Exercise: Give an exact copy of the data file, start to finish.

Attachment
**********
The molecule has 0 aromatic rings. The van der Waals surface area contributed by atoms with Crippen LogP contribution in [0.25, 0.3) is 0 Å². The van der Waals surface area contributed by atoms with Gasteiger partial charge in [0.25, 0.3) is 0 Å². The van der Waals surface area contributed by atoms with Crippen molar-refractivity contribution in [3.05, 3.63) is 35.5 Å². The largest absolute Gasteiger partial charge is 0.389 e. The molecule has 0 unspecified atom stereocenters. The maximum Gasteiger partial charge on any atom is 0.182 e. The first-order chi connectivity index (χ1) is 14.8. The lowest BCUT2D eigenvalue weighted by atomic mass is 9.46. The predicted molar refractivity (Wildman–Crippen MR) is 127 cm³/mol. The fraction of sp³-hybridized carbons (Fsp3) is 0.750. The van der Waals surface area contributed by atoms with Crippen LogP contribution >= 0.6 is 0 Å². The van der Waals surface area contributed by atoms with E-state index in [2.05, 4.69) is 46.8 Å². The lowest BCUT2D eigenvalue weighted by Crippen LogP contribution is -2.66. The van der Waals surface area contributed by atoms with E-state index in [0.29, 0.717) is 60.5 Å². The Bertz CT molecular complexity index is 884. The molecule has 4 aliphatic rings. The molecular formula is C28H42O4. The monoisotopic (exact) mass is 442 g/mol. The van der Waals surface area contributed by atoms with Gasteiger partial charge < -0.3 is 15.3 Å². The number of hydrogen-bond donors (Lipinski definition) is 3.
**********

The molecule has 0 aromatic rings. The van der Waals surface area contributed by atoms with Crippen LogP contribution in [0.25, 0.3) is 0 Å². The van der Waals surface area contributed by atoms with Gasteiger partial charge in [0.25, 0.3) is 0 Å². The van der Waals surface area contributed by atoms with Crippen molar-refractivity contribution in [3.05, 3.63) is 35.5 Å². The largest absolute Gasteiger partial charge is 0.389 e. The molecule has 0 unspecified atom stereocenters. The maximum Gasteiger partial charge on any atom is 0.182 e. The first-order chi connectivity index (χ1) is 14.8. The lowest BCUT2D eigenvalue weighted by atomic mass is 9.46. The predicted molar refractivity (Wildman–Crippen MR) is 127 cm³/mol. The fraction of sp³-hybridized carbons (Fsp3) is 0.750. The van der Waals surface area contributed by atoms with Crippen LogP contribution >= 0.6 is 0 Å². The van der Waals surface area contributed by atoms with E-state index in [2.05, 4.69) is 46.8 Å². The lowest BCUT2D eigenvalue weighted by Crippen LogP contribution is -2.66. The van der Waals surface area contributed by atoms with E-state index in [0.29, 0.717) is 60.5 Å². The Bertz CT molecular complexity index is 884. The molecule has 4 aliphatic rings. The molecular formula is C28H42O4. The monoisotopic (exact) mass is 442 g/mol. The van der Waals surface area contributed by atoms with Gasteiger partial charge < -0.3 is 15.3 Å². The number of hydrogen-bond donors (Lipinski definition) is 3.